Sunday, April 5, 2015

The Wisdom of the 'Deeper Magic'

This concludes my 'Wisdom Trilogy', an exploration of listening and discerning God's call on our lives as we move through Holy Week and into Easter. This was preached at the Great Vigil of Easter, 2015.

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The New Fire has been lit, yet we are still surrounded by the darkness of night.  The light has pierced the darkness, but it has not yet driven it from our presence.  And though the silence of Good Friday and Holy Saturday may still be lingering, we are invited to open our ears…to hear the stone rolling away, the shifting of a once still body, the sound of burial clothes falling onto hard stone, breath returning. Incline your ear, and come to me; listen, so that you may live.

We have heard the testimony of God’s mighty works throughout creation, but the world we know around us still cries out for deliverance.  Wisdom has beckoned us with her voice, a voice that enlightens even the most callous and cruel, and yet, even we sometimes fail to heed her invitation.  God has promised us a new heart, a new spirit…but just as the women fled the empty tomb in both terror and amazement, we still struggle to grasp the depth of this mystery.  But in spite of these paradoxes, we are here, gathered around a New Fire, gathered around the altar, gathered around a font as we prepare to receive someone into the household of God.
Ho, everyone who thirsts, come to the waters; and you that have no money, come, buy and eat! Come, buy wine and milk without money and without price. Why do you spend your money for that which is not bread, and your labor for that which does not satisfy? Listen carefully to me, and eat what is good, and delight yourselves in rich food. Incline your ear, and come to me; listen, so that you may live.
It’s a fool’s errand, to declare in the face of persistent and unrelenting suffering that, against all odds, life itself emerged from a stone tomb and a dead carpenter once again felt the beating of his heart.  Yet that is precisely what I can’t help but proclaim.  So, tonight I’ll be a fool, if what it means is that, knowing the pain we all may feel, knowing the pain and suffering that afflicts our community, knowing the human tragedies we witness every single day, I still declare that there is reason enough to hope…that the same kind of new life is possible in our world today.
For my thoughts are not your thoughts, nor are your ways my ways, says the LORD. For as the heavens are higher than the earth, so are my ways higher than your ways and my thoughts than your thoughts. For as the rain and the snow come down from heaven,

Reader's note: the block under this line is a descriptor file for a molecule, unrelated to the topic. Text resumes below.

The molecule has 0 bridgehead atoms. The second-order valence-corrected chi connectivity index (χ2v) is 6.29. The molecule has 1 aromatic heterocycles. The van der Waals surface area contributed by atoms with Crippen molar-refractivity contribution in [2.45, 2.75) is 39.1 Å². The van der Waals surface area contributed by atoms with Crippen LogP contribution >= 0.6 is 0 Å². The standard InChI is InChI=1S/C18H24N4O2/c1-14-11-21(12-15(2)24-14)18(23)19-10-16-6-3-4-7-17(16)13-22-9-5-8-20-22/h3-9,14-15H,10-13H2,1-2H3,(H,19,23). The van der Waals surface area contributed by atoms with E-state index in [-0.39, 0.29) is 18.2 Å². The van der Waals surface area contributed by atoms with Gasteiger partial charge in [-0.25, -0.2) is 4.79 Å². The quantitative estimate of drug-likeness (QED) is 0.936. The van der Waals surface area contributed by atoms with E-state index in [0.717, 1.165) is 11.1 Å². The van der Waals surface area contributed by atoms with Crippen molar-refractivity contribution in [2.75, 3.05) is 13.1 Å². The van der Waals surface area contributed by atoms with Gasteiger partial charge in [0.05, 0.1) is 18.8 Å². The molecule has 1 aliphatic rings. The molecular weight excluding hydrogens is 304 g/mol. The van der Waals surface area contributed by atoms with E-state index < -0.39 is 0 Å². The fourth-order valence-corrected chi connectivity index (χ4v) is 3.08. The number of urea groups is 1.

and do not return there until they have watered the earth, making it bring forth and sprout,
giving seed to the sower and bread to the eater, so shall my word be that goes out from my mouth;
it shall not return to me empty, but it shall accomplish that which I purpose,
and succeed in the thing for which I sent it.
This is not a promise that claiming and clinging to the promise of new life, of resurrection, will suddenly set the world aright…will remove all sense of pain, anguish or suffering.  For even the resurrected body of Jesus bore the wounds of his crucifixion.  What we proclaim at Easter, however, is the truth that we will no longer be reduced to our suffering…the truth that we will not be lost as we navigate the chaotic oceans of everyday living…the truth that, though we may still feel its venomous effects, death does not have the final word.  My word shall not return to me empty, but it shall accomplish that which I purpose.

This ‘word’ of resurrection isn’t found just in the breathing-again body of Jesus.  It is found in the boldness with which a person diagnosed with depression steps outside the confines of their home and determines to find even one thing to enjoy in this world.  It’s found within the struggle of an addict, who makes it through 24 hours of sober living and says, “I can make 24 more.”  It’s found in the forgiving embrace of an Egyptian bishop who, when faced with the soul-crushing news of an ISIS-led massacre of 21 Coptic Christians, is able to say, “We do forgive the killers from the depths of our hearts.”  And the ‘word’ of resurrection is found here, in this place, in all of us, with the myriad of ways we have felt the sting of death, yet gather here in the evening to remind the darkness that it doesn’t define us.

This is why we light the New Fire.  This is why we sing into the darkness, “The light of Christ.”  This is why we continue to pour out the waters of baptism, and this is why we feast on bread and wine, the body and blood of Christ.  Because we know there is a deeper law than suffering and death.  Because we have heard and heeded the wisdom of this deeper law.  Because God has said to us, “you shall be my people, and I will be your God.” And in spite of all the reasons to doubt that word, we say back to God, “Amen.”

So tonight, we answer Wisdom’s invitation: "Come, eat of my bread and drink of the wine I have mixed. Lay aside immaturity, and live, and walk in the way of insight." Because we are those who, in the face of our own suffering and the ever-present suffering of the world, sing and shout aloud, “Christ is risen from the dead, Trampling down death by death, And upon those in the tombs, Bestowing life!”


*The texts were Isaiah 55:1-11, Proverbs 8:1-8, 19-21; 9:4b-6,  Ezekiel 36:24-28, Romans 6:3-11, and Mark 16:1-8.


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